Forrest M. Mims III: Experimenting with a Two-Way Optoisolator


By Forrest M. Mims III

Light-emitting diodes can double as sources and detectors of light. This capability makes possible free-space and optical fiber communication links with a single LED at each end of the link. Also possible is a bidirectional optoisolator made from two similar LEDs. To the best of my knowledge, no such devices have been made commercially available since I first described the idea in back 1979 (1) . But that's not a problem, since you can easily make one yourself.

A two-way optoisolator is unnecessary when only one-way operation is required. But experimenting with two-way operation just might provide some new ideas.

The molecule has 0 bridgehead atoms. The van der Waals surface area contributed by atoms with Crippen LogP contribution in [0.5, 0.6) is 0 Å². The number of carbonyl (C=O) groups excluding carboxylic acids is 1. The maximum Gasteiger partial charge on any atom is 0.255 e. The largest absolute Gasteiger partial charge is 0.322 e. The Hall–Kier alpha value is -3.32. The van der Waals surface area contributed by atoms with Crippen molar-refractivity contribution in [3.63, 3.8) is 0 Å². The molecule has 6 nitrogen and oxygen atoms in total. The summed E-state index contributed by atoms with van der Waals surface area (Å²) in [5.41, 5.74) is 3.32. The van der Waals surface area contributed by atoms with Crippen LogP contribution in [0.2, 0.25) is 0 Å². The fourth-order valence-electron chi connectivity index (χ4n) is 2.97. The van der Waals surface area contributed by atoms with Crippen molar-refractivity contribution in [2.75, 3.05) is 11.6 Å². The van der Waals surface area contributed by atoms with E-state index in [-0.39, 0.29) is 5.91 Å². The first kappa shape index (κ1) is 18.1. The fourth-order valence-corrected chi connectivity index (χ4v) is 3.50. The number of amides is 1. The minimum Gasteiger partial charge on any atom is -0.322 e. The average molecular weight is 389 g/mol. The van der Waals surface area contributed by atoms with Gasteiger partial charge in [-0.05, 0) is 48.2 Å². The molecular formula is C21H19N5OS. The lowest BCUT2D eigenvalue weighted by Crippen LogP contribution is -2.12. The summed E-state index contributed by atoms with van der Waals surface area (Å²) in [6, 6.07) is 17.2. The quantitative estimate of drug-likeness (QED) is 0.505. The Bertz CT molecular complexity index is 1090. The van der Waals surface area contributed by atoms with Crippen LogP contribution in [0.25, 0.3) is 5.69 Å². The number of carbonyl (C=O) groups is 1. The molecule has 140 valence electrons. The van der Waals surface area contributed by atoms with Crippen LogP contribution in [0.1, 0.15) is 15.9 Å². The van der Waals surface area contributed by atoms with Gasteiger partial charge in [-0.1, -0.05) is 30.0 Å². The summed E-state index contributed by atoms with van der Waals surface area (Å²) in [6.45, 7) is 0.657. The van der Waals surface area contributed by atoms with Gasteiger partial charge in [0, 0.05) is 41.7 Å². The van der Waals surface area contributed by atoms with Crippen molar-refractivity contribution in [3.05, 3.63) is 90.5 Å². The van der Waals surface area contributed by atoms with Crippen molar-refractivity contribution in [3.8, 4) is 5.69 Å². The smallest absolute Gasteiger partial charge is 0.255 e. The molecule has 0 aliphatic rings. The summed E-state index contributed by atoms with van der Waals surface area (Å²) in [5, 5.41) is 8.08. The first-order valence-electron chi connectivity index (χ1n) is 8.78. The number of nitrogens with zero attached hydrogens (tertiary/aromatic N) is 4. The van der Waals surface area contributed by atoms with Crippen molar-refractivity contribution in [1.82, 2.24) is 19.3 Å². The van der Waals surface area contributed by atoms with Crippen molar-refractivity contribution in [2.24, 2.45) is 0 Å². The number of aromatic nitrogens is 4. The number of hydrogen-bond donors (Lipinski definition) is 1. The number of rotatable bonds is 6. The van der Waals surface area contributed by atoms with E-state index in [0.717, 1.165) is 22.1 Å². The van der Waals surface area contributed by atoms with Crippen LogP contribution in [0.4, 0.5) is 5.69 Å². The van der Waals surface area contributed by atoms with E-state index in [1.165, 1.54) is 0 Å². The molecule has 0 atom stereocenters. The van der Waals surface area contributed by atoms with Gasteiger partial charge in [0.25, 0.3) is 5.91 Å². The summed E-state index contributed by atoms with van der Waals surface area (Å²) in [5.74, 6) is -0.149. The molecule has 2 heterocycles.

How to Make a Two-Way Optoisolator in 60 Seconds or Less

For best results, use LEDs of the same type to make a two-way optoisolator. The LEDs should both be encapsulated in clear epoxy. I've had very good results with red AlGaAs super-bright LEDs and AlGaAs and GaAs:Si near-infrared LEDs. All that's required is to point the LEDs at one another and secure them in place with black electrical tape or heat shrink tubing. When using tape, cut a 1.25-inch length of tape and place it on a work surface with its sticky side facing up. Then place the two LEDs across the tape so that they point directly at one another. For best results, rotate the LEDs so that all their leads are in the same plane. Then simply roll the free tape over the LEDs and over onto itself. Figure 1 shows the end result. (See Going Further below for more options.)

LEDs Figure 1. Two LEDs form an optoisolator when wrapped with black electrical tape or held together with heat shrinkable tubing.


Simple Demonstration Circuit for a Two-Way Optoisolator